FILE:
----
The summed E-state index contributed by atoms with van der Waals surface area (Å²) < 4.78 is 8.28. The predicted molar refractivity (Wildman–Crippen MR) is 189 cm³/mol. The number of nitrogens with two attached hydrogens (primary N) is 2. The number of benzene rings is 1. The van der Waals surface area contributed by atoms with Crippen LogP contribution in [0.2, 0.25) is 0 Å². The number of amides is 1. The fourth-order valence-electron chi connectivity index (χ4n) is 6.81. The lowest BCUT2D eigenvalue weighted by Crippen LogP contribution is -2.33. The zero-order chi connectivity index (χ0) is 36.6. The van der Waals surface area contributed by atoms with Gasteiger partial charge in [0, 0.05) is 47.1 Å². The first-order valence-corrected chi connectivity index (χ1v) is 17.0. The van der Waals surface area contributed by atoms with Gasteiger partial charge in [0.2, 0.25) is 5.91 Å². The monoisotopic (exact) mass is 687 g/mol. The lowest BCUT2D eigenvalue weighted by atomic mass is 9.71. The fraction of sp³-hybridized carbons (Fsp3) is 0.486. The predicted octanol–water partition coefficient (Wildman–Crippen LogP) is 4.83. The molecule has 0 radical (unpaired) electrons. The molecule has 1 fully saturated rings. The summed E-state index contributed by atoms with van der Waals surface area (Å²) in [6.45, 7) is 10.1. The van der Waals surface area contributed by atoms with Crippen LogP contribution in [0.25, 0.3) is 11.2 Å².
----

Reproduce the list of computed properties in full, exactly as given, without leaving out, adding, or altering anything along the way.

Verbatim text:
The summed E-state index contributed by atoms with van der Waals surface area (Å²) < 4.78 is 8.28. The predicted molar refractivity (Wildman–Crippen MR) is 189 cm³/mol. The number of nitrogens with two attached hydrogens (primary N) is 2. The number of benzene rings is 1. The van der Waals surface area contributed by atoms with Crippen LogP contribution in [0.2, 0.25) is 0 Å². The number of amides is 1. The fourth-order valence-electron chi connectivity index (χ4n) is 6.81. The lowest BCUT2D eigenvalue weighted by Crippen LogP contribution is -2.33. The zero-order chi connectivity index (χ0) is 36.6. The van der Waals surface area contributed by atoms with Gasteiger partial charge in [0, 0.05) is 47.1 Å². The first-order valence-corrected chi connectivity index (χ1v) is 17.0. The van der Waals surface area contributed by atoms with Gasteiger partial charge in [0.2, 0.25) is 5.91 Å². The monoisotopic (exact) mass is 687 g/mol. The lowest BCUT2D eigenvalue weighted by atomic mass is 9.71. The fraction of sp³-hybridized carbons (Fsp3) is 0.486. The predicted octanol–water partition coefficient (Wildman–Crippen LogP) is 4.83. The molecule has 0 radical (unpaired) electrons. The molecule has 1 fully saturated rings. The summed E-state index contributed by atoms with van der Waals surface area (Å²) in [6.45, 7) is 10.1. The van der Waals surface area contributed by atoms with Crippen LogP contribution in [0.25, 0.3) is 11.2 Å².